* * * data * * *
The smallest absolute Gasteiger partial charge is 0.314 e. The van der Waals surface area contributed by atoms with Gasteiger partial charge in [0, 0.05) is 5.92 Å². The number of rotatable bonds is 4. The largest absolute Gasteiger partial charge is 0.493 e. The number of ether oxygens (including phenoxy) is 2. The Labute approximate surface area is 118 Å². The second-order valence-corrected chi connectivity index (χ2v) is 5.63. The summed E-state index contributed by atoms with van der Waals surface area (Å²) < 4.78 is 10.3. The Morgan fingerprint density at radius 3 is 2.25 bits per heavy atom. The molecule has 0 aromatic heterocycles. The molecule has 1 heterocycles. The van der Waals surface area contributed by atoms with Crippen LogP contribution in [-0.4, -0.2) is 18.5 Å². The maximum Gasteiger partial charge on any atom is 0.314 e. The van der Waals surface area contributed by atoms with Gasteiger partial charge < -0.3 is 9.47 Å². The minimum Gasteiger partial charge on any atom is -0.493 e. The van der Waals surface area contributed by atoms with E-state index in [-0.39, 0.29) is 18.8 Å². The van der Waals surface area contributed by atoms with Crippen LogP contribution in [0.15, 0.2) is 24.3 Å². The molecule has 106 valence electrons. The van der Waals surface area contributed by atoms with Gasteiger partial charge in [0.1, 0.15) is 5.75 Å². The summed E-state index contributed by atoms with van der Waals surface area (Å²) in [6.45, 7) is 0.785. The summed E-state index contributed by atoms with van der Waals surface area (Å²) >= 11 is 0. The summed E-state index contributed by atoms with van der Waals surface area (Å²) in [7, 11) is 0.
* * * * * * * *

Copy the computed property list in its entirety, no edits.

The smallest absolute Gasteiger partial charge is 0.314 e. The van der Waals surface area contributed by atoms with Gasteiger partial charge in [0, 0.05) is 5.92 Å². The number of rotatable bonds is 4. The largest absolute Gasteiger partial charge is 0.493 e. The number of ether oxygens (including phenoxy) is 2. The Labute approximate surface area is 118 Å². The second-order valence-corrected chi connectivity index (χ2v) is 5.63. The summed E-state index contributed by atoms with van der Waals surface area (Å²) < 4.78 is 10.3. The Morgan fingerprint density at radius 3 is 2.25 bits per heavy atom. The molecule has 0 aromatic heterocycles. The molecule has 1 heterocycles. The van der Waals surface area contributed by atoms with Crippen LogP contribution in [-0.4, -0.2) is 18.5 Å². The maximum Gasteiger partial charge on any atom is 0.314 e. The van der Waals surface area contributed by atoms with Gasteiger partial charge < -0.3 is 9.47 Å². The minimum Gasteiger partial charge on any atom is -0.493 e. The van der Waals surface area contributed by atoms with E-state index in [-0.39, 0.29) is 18.8 Å². The van der Waals surface area contributed by atoms with Crippen LogP contribution in [0.15, 0.2) is 24.3 Å². The molecule has 106 valence electrons. The van der Waals surface area contributed by atoms with Gasteiger partial charge in [0.1, 0.15) is 5.75 Å². The summed E-state index contributed by atoms with van der Waals surface area (Å²) in [6.45, 7) is 0.785. The summed E-state index contributed by atoms with van der Waals surface area (Å²) >= 11 is 0. The summed E-state index contributed by atoms with van der Waals surface area (Å²) in [7, 11) is 0.